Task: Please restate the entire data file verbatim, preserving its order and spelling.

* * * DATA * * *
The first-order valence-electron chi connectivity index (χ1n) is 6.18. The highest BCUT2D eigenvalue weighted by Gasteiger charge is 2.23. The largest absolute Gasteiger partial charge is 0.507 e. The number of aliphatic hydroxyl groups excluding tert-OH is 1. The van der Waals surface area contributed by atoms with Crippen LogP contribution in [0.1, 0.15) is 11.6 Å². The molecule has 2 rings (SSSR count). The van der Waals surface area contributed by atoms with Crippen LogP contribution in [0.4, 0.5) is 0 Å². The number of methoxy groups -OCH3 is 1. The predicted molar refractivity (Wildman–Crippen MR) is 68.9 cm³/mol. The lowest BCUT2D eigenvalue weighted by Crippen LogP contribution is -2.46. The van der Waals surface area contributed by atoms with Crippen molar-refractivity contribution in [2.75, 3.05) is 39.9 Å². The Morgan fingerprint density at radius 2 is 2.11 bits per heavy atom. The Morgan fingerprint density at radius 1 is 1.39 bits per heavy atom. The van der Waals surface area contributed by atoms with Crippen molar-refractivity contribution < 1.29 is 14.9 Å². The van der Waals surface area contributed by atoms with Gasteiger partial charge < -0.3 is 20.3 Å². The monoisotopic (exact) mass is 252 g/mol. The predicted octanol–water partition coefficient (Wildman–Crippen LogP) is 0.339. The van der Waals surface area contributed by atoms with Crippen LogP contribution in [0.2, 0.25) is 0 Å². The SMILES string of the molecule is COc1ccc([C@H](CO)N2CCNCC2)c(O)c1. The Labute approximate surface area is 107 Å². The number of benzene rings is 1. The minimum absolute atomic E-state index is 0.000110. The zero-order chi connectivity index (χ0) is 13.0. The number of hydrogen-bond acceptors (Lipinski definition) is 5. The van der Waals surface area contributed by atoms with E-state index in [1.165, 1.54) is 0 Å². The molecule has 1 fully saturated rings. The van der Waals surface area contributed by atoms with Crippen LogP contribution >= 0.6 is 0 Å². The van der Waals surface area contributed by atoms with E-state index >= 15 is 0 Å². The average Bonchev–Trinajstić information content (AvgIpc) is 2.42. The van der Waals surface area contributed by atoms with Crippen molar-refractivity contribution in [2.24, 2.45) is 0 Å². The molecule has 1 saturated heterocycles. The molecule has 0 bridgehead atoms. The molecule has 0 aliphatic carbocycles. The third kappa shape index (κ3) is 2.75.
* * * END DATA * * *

The first-order valence-electron chi connectivity index (χ1n) is 6.18. The highest BCUT2D eigenvalue weighted by Gasteiger charge is 2.23. The largest absolute Gasteiger partial charge is 0.507 e. The number of aliphatic hydroxyl groups excluding tert-OH is 1. The van der Waals surface area contributed by atoms with Crippen LogP contribution in [0.1, 0.15) is 11.6 Å². The molecule has 2 rings (SSSR count). The van der Waals surface area contributed by atoms with Crippen LogP contribution in [0.4, 0.5) is 0 Å². The number of methoxy groups -OCH3 is 1. The predicted molar refractivity (Wildman–Crippen MR) is 68.9 cm³/mol. The lowest BCUT2D eigenvalue weighted by Crippen LogP contribution is -2.46. The van der Waals surface area contributed by atoms with Crippen molar-refractivity contribution in [2.75, 3.05) is 39.9 Å². The Morgan fingerprint density at radius 2 is 2.11 bits per heavy atom. The Morgan fingerprint density at radius 1 is 1.39 bits per heavy atom. The van der Waals surface area contributed by atoms with Crippen molar-refractivity contribution < 1.29 is 14.9 Å². The van der Waals surface area contributed by atoms with Gasteiger partial charge < -0.3 is 20.3 Å². The monoisotopic (exact) mass is 252 g/mol. The predicted octanol–water partition coefficient (Wildman–Crippen LogP) is 0.339. The van der Waals surface area contributed by atoms with Crippen LogP contribution in [0.2, 0.25) is 0 Å². The SMILES string of the molecule is COc1ccc([C@H](CO)N2CCNCC2)c(O)c1. The Labute approximate surface area is 107 Å². The number of benzene rings is 1. The minimum absolute atomic E-state index is 0.000110. The zero-order chi connectivity index (χ0) is 13.0. The number of hydrogen-bond acceptors (Lipinski definition) is 5. The van der Waals surface area contributed by atoms with E-state index in [1.165, 1.54) is 0 Å². The molecule has 1 fully saturated rings. The van der Waals surface area contributed by atoms with Crippen LogP contribution >= 0.6 is 0 Å². The van der Waals surface area contributed by atoms with E-state index >= 15 is 0 Å². The average Bonchev–Trinajstić information content (AvgIpc) is 2.42. The van der Waals surface area contributed by atoms with Crippen molar-refractivity contribution in [2.24, 2.45) is 0 Å². The molecule has 1 saturated heterocycles. The molecule has 0 bridgehead atoms. The molecule has 0 aliphatic carbocycles. The third kappa shape index (κ3) is 2.75.